In 1767, Parliament introduced the Townshend Acts in the American colonies to cover the expenses of running the colonial government. From 1756 to 1763, the British government had incurred major financial debts during the Seven Years' War, and earlier efforts to regain those funds failed when the Stamp Act caused colonial revolt and was repealed. British legislators also believed an indirect tax would be better received than another direct tax.
Many American colonists, such as Benjamin Franklin, resisted unfair taxation because they had no representation or vote in Parliamentary matters. Colonists had previously set a precedent of rejecting direct taxes imposed on internal goods by the authority of Parliament, instead of the colonies' own representative assemblies. For example, the Stamp Act was considered unconstitutional because it taxed paper goods in the colonies for the sole purpose of raising money for the British government.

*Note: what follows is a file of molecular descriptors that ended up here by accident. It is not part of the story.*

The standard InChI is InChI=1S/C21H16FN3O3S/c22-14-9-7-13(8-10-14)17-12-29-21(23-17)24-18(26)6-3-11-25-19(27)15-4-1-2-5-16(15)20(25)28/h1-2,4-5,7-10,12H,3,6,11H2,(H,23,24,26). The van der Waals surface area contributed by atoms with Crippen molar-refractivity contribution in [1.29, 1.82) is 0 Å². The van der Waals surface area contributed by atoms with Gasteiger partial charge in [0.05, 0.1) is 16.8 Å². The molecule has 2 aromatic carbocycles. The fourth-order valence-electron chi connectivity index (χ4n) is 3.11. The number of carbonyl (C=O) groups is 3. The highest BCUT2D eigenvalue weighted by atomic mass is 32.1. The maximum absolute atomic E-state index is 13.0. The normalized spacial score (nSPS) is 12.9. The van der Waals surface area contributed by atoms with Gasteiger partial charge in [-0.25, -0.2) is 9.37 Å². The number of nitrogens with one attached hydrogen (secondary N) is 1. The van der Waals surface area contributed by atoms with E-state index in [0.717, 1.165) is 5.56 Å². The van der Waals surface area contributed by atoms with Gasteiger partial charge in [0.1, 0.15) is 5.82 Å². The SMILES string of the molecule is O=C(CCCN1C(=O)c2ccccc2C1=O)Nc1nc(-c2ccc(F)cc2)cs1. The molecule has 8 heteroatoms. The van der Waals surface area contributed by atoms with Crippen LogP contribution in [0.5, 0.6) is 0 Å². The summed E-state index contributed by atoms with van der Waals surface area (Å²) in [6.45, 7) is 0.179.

In contrast, the Townshend Acts were envisioned as an indirect tax, placing duties on popular imported goods, such as tea, glass, paint, lead and paper. The British government aimed to use the Townshend Acts and future legislation to reassert dominance over the colonies. Yet, the colonists still viewed these new taxes as an abuse of power and circulated a letter encouraging their representative assemblies to take action against the Townshend Acts. By April 1770, all of the Townshend Acts were repealed, except the tea tax.